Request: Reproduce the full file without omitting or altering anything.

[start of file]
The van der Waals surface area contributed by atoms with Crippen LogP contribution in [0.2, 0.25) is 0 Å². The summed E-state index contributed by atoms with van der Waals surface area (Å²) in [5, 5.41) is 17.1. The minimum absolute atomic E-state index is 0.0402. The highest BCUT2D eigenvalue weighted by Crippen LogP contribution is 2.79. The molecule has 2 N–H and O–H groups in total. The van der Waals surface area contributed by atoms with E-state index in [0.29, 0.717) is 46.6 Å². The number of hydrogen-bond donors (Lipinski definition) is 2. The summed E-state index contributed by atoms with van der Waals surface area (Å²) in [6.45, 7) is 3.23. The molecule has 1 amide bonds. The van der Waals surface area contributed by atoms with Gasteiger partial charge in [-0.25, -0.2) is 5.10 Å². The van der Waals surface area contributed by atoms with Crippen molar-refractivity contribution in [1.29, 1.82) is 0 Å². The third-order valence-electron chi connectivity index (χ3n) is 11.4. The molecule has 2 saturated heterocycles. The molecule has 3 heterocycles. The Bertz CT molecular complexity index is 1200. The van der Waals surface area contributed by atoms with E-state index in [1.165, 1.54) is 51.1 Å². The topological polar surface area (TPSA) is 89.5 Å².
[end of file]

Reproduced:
The van der Waals surface area contributed by atoms with Crippen LogP contribution in [0.2, 0.25) is 0 Å². The summed E-state index contributed by atoms with van der Waals surface area (Å²) in [5, 5.41) is 17.1. The minimum absolute atomic E-state index is 0.0402. The highest BCUT2D eigenvalue weighted by Crippen LogP contribution is 2.79. The molecule has 2 N–H and O–H groups in total. The van der Waals surface area contributed by atoms with E-state index in [0.29, 0.717) is 46.6 Å². The number of hydrogen-bond donors (Lipinski definition) is 2. The summed E-state index contributed by atoms with van der Waals surface area (Å²) in [6.45, 7) is 3.23. The molecule has 1 amide bonds. The van der Waals surface area contributed by atoms with Gasteiger partial charge in [-0.25, -0.2) is 5.10 Å². The van der Waals surface area contributed by atoms with Crippen molar-refractivity contribution in [1.29, 1.82) is 0 Å². The third-order valence-electron chi connectivity index (χ3n) is 11.4. The molecule has 2 saturated heterocycles. The molecule has 3 heterocycles. The Bertz CT molecular complexity index is 1200. The van der Waals surface area contributed by atoms with E-state index in [1.165, 1.54) is 51.1 Å². The topological polar surface area (TPSA) is 89.5 Å².